How To Learn Bartending 101 (Practice Makes Perfect)

how to learn bartending
Joe | Last Updated: November 24, 2023
I'm Joe, a veteran bartender with over a decade in the industry and a burning passion for mixing drinks.

Whether you’re just starting out, or are a seasoned vet, there’s always more to learn and knowledge to gain which will help to enhance your bartending skills.

On the surface, bartending may seem like simply mixing ingredients to make cocktails and being polite to customers, but it’s actually much more than that.

It’s a combination of both practical and mental skills that are developed over time through repetition, and whether you’re looking to serve drinks at home or work a busy uptown bar, a bartending crash course will help you get there.

In this post, we’re going to delve deep into how to learn bartending and provide you with all of the information you need to secure your first bartending job or boss your home bar.

Learning to bartend is like learning any other profession, it takes time, practice, and dedication to become good at it but once you start to get the gist, the process speeds up and becomes easier.

Let’s get into it…

Steps To Learn Bartending

Whilst learning to create cocktails and pour drinks can be done at home, there are some elements of bartending that are only learned through on-the-job training or via a bartending course.

Nothing beats practical experience, which is why it’s so desirable when applying for jobs in any industry.

Below are some steps you can take to learn to bartend and ensure that you’re in the best position possible to excel as a bartender.

Take a bartending course

Attending a bartending course is undeniably one of the most efficient ways to learn to bartend and the many intricacies of serving customers alcohol from behind a bar.

Most bartending courses involve around 40 hours of practical and theoretical training which ensures you’re ready to hit the ground running before you start serving customers.

how to learn bartending
Photo by Jia Jia Shum

Bartending school can be completed in as little as 2 – 4 weeks and at the end of it, you’ll receive a recognized bartender certification which can increase your chances of securing a job.

By attending bartending school you’ll master the basics and learn tricks of the trade from professional bartenders which will increase your confidence drastically behind a bar.

👉 The BEST online bartending course: ABarAbove Mixology Masterclass

Learn drinks

One of the hardest parts of bartending which many newcomers struggle with is remembering cocktail recipes.

There are tons of cocktail recipes out there, with 77 IBA-recognized cocktails that are selected for use in the annual World Cocktail Competition (WCC).

This doesn’t mean that you’ll need to learn all of them, as many bars and restaurants have their own cocktail menus and may only serve a selection.

If you want to get ahead of the curve and learn bartending at home, memorizing the most popular cocktail recipes will give you an edge and help you when the time comes to serve real customers.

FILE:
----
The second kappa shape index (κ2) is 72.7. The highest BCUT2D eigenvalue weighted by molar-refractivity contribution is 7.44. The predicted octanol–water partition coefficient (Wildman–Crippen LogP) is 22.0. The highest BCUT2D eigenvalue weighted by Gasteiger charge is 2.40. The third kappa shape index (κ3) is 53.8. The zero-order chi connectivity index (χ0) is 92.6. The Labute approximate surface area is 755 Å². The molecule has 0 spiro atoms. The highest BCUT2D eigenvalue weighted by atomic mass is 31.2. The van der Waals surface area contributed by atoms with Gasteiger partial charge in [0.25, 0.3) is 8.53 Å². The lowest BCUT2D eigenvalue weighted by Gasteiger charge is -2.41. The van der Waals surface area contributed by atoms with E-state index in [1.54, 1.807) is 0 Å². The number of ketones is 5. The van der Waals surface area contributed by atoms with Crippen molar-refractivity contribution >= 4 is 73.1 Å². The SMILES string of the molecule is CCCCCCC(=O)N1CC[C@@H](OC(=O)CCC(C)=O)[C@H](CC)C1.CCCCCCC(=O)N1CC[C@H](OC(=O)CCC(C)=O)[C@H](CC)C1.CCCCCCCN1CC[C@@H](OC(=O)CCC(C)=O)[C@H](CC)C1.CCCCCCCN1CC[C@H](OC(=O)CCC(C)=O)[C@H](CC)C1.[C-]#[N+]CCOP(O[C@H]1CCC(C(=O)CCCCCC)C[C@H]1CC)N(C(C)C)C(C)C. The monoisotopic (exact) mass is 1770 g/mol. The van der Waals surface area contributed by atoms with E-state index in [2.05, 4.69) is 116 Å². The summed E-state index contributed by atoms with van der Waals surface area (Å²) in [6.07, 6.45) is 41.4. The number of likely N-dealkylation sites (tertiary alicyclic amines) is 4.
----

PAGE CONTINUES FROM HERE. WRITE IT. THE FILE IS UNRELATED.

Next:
It can be scary when you’re serving a customer that orders 5 or 6 cocktails at a time and you don’t know where to start, so learning the basics beforehand is a great idea.

Shadow a pro

In most bartending roles, on-the-job training is provided initially to help get you up to speed with how that particular bar operates and to learn the basics.

This usually lasts for between 2 and 4 weeks before you’ll be expected to work the bar on your own, so during this time, it’s wise to ask if you can shadow the most experienced bartender for a couple of days to gain insights.

Bartenders that have worked in a particular bar for a long time will have mastered how to be incredibly efficient when serving customers, and they’ll be able to provide you with tips and tricks that you would have to find out on your own otherwise.

This can take months to figure out on your own, so don’t be scared to leverage the experience of other bartenders to help get you up to speed quickly.

Develop your social skills

Bartending isn’t just about serving drinks and learning cocktails, you’ll also need to be able to interact confidently with customers and hold a good conversation.

This is the aspect of bartending where many people struggle, especially if they’re not used to being social and find themselves nervous when speaking to new people.

A bartender’s responsibility is to help create a warm, welcoming atmosphere in the bar, and a great way to do this is by sparking up conversations with customers and being polite and friendly to guests.

The difference between a good bartender and a great one is their ability to engage confidently with customers, and many customers will return if they enjoyed your conversation.

Before you start your role as a bartender, practice opening conversations with strangers, even if this is only to say hello or for a couple of minutes.

This will drastically help you during your time as a bartender and help you build confidence in your social skills.

Practice, practice, practice

Learning to bartend isn’t easy, it’s going to take hard work and dedication, especially for those that have never worked a bar before.

That said, learning the basics will put you far ahead of someone that’s never poured a drink before and this will help you vastly when it’s time to get behind a real bar.